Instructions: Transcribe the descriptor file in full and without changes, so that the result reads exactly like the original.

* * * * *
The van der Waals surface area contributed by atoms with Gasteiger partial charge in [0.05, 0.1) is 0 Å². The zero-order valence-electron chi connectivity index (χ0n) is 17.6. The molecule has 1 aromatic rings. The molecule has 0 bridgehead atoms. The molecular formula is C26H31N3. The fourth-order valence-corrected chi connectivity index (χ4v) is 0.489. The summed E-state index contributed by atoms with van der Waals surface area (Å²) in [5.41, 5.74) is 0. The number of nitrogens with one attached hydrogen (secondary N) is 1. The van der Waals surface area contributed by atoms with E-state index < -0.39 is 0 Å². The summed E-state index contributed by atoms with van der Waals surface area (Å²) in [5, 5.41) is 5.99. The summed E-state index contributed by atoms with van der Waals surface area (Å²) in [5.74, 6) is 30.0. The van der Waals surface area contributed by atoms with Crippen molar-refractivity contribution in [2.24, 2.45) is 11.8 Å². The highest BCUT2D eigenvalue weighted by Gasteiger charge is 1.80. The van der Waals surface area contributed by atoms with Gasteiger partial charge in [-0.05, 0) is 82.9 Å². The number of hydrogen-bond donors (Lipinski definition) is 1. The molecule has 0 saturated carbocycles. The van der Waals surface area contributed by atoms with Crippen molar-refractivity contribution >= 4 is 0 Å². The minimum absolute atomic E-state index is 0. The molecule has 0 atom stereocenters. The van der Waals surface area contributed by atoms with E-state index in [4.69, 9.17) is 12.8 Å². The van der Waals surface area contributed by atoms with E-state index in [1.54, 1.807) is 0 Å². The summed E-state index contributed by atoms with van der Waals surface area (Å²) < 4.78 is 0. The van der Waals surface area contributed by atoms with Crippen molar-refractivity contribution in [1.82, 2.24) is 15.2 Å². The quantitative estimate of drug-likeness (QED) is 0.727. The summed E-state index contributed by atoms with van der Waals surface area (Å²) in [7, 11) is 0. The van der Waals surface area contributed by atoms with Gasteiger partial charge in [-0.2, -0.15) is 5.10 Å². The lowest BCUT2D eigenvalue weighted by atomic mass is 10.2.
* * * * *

The van der Waals surface area contributed by atoms with Gasteiger partial charge in [0.05, 0.1) is 0 Å². The zero-order valence-electron chi connectivity index (χ0n) is 17.6. The molecule has 1 aromatic rings. The molecule has 0 bridgehead atoms. The molecular formula is C26H31N3. The fourth-order valence-corrected chi connectivity index (χ4v) is 0.489. The summed E-state index contributed by atoms with van der Waals surface area (Å²) in [5.41, 5.74) is 0. The number of nitrogens with one attached hydrogen (secondary N) is 1. The van der Waals surface area contributed by atoms with E-state index < -0.39 is 0 Å². The summed E-state index contributed by atoms with van der Waals surface area (Å²) in [5, 5.41) is 5.99. The summed E-state index contributed by atoms with van der Waals surface area (Å²) in [5.74, 6) is 30.0. The van der Waals surface area contributed by atoms with Crippen molar-refractivity contribution in [2.24, 2.45) is 11.8 Å². The highest BCUT2D eigenvalue weighted by Gasteiger charge is 1.80. The van der Waals surface area contributed by atoms with Gasteiger partial charge in [-0.05, 0) is 82.9 Å². The number of hydrogen-bond donors (Lipinski definition) is 1. The molecule has 0 saturated carbocycles. The van der Waals surface area contributed by atoms with Crippen molar-refractivity contribution >= 4 is 0 Å². The minimum absolute atomic E-state index is 0. The molecule has 0 atom stereocenters. The van der Waals surface area contributed by atoms with E-state index in [4.69, 9.17) is 12.8 Å². The van der Waals surface area contributed by atoms with E-state index in [1.54, 1.807) is 0 Å². The summed E-state index contributed by atoms with van der Waals surface area (Å²) < 4.78 is 0. The van der Waals surface area contributed by atoms with Crippen molar-refractivity contribution in [1.82, 2.24) is 15.2 Å². The quantitative estimate of drug-likeness (QED) is 0.727. The summed E-state index contributed by atoms with van der Waals surface area (Å²) in [7, 11) is 0. The van der Waals surface area contributed by atoms with Gasteiger partial charge in [-0.2, -0.15) is 5.10 Å². The lowest BCUT2D eigenvalue weighted by atomic mass is 10.2.